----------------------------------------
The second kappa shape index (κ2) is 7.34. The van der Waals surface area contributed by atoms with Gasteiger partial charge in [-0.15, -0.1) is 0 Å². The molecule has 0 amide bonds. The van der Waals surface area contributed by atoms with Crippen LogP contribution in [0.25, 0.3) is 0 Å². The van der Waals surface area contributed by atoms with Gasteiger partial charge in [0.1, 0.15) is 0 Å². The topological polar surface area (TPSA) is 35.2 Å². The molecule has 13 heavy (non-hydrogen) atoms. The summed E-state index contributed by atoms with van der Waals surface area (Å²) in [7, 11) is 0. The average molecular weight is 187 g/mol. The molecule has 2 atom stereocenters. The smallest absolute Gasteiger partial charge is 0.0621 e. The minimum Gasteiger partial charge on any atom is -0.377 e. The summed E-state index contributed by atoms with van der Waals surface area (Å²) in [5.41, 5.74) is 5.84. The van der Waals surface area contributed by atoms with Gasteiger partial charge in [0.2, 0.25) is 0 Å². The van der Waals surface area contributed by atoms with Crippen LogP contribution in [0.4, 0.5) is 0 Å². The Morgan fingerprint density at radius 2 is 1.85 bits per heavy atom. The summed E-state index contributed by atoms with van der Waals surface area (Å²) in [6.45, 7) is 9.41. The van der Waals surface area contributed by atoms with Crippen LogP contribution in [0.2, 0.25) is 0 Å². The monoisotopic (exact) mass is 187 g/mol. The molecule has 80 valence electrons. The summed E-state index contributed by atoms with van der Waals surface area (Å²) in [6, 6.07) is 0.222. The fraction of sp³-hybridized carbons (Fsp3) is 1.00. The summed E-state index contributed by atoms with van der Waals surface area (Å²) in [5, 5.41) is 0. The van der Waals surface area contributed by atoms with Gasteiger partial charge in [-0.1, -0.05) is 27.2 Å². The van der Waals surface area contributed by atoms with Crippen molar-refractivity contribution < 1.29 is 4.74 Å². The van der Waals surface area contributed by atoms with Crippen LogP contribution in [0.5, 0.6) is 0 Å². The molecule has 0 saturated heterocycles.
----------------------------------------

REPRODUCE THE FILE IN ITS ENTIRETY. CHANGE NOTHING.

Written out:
The second kappa shape index (κ2) is 7.34. The van der Waals surface area contributed by atoms with Gasteiger partial charge in [-0.15, -0.1) is 0 Å². The molecule has 0 amide bonds. The van der Waals surface area contributed by atoms with Crippen LogP contribution in [0.25, 0.3) is 0 Å². The van der Waals surface area contributed by atoms with Gasteiger partial charge in [0.1, 0.15) is 0 Å². The topological polar surface area (TPSA) is 35.2 Å². The molecule has 13 heavy (non-hydrogen) atoms. The summed E-state index contributed by atoms with van der Waals surface area (Å²) in [7, 11) is 0. The average molecular weight is 187 g/mol. The molecule has 2 atom stereocenters. The smallest absolute Gasteiger partial charge is 0.0621 e. The minimum Gasteiger partial charge on any atom is -0.377 e. The summed E-state index contributed by atoms with van der Waals surface area (Å²) in [5.41, 5.74) is 5.84. The van der Waals surface area contributed by atoms with Gasteiger partial charge in [0.2, 0.25) is 0 Å². The van der Waals surface area contributed by atoms with Crippen LogP contribution in [0.4, 0.5) is 0 Å². The Morgan fingerprint density at radius 2 is 1.85 bits per heavy atom. The summed E-state index contributed by atoms with van der Waals surface area (Å²) in [6.45, 7) is 9.41. The van der Waals surface area contributed by atoms with Crippen LogP contribution in [0.2, 0.25) is 0 Å². The monoisotopic (exact) mass is 187 g/mol. The molecule has 80 valence electrons. The summed E-state index contributed by atoms with van der Waals surface area (Å²) in [6, 6.07) is 0.222. The fraction of sp³-hybridized carbons (Fsp3) is 1.00. The summed E-state index contributed by atoms with van der Waals surface area (Å²) in [5, 5.41) is 0. The van der Waals surface area contributed by atoms with Gasteiger partial charge in [-0.1, -0.05) is 27.2 Å². The van der Waals surface area contributed by atoms with Crippen molar-refractivity contribution < 1.29 is 4.74 Å². The van der Waals surface area contributed by atoms with Crippen LogP contribution in [0.5, 0.6) is 0 Å². The molecule has 0 saturated heterocycles.